Public schools, as well as private, do not create the sort of graduates that Namibia (and Africa) needs. And by this, I mean graduates that can transform our economy and at the same time, improve lives and the condition of Africa. To achieve this, we need graduates that are knowledgeable, creative and morally responsible. Unfortunately, our education system does not provide this. Sir Ken Robinson eloquently demonstrates this through a ted talk presentation called “Do Schools kill creativity”.
An acclaimed psychiatrist, William Glasser said, “ We learn 10% of what we read, 20% of what we hear, 30% of what we see, and 80% of what we experience.” All the while, the predominant method of teaching in our school system is reading which has a 10% retention rate. This is why graduates either know too little or have poor comprehension and are not prepared for life (including work) after college.
As a start, we ought to focus more on the eighty per cent, this is what we call learning by doing. Further analysis of this method suggests that the types of activities that build experience include experiments, simulation and doing the real thing. This was discovered in the 1940s by Edgar Dale, who established the Cone of learning. By this logic, based on the literature, our education system should be practice-based as oppose to theory-based.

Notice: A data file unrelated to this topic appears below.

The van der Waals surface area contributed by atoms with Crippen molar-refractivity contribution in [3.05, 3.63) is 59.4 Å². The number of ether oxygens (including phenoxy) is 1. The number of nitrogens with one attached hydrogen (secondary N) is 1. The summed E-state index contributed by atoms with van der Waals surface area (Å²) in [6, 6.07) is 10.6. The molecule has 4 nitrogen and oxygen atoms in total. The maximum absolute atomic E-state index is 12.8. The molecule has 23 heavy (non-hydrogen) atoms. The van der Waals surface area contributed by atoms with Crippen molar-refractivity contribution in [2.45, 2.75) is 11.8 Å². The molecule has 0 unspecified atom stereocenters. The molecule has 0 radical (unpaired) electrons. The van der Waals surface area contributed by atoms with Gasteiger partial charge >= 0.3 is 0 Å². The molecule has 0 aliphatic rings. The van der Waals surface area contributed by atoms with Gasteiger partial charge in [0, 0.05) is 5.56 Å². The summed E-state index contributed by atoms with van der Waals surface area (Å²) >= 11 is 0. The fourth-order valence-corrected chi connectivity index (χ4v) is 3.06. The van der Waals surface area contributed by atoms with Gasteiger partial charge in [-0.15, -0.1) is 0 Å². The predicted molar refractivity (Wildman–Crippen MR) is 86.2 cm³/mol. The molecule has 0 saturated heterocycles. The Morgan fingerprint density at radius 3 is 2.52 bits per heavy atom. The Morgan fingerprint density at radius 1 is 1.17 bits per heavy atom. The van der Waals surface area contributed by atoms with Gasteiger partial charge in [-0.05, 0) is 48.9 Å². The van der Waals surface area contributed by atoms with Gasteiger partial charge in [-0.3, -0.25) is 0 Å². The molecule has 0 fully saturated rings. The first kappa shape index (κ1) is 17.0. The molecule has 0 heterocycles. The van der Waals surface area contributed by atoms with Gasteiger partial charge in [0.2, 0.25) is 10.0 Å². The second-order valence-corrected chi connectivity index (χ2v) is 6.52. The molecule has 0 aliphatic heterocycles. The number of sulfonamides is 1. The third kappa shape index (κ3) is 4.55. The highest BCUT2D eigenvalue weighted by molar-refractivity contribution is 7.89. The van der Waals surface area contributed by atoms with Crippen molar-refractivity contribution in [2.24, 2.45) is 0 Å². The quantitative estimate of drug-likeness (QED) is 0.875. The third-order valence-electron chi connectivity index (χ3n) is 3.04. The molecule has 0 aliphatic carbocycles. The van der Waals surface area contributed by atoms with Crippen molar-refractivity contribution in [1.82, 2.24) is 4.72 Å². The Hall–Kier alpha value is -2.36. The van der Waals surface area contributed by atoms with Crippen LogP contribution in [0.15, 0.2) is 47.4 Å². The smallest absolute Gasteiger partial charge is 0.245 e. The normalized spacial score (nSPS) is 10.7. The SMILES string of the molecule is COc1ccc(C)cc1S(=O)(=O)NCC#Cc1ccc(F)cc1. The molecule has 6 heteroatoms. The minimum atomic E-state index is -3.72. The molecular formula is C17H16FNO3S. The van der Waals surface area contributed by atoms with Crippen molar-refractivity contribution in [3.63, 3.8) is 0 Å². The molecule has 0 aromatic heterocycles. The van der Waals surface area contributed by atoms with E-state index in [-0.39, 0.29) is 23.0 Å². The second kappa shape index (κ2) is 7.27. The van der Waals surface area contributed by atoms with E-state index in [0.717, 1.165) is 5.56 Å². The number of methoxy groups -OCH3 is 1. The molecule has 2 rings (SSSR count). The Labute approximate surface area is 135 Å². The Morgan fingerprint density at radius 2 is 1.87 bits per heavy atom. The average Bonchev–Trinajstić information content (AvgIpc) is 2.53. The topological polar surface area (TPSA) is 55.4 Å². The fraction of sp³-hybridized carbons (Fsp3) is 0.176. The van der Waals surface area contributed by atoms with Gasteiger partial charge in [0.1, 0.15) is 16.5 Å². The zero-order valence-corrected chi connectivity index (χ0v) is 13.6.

As for creativity, we should not only give credence to academic ability.
According to Sir Ken Robinson, an education system that places academic ability as its measure of success will suppress creativity, as creativity forms part of the arts. To put it simply, we should not only focus on subjects such as mathematics, history, science, commerce, etc. but elevate subjects such as dance, drama, art and the things we like, up to grade 12 and college, this will allow graduates who are academically able or otherwise to exercise their creative muscle.
Covid-19 has brought education in Namibia and elsewhere to a virtual standstill, therefore, the ministry of education has decided to roll out e-learning (distance learning) as a temporary measure. In light of learning by doing, I believe e-learning will not be as effective as we hope and its modality is nothing close to what the literature recommends.
While it will be cumbersome for the public education system to consider what we recommend, I believe it is up to us in our private capacity to advocate for the right education. Only then will we (Africa) be in a better position to create graduates that are knowledgeable and creative.
Join us in our efforts towards the right education, to improve the lives of fellow Africans and to build our economy.
2020-06-24 09:00:24 | 1 months ago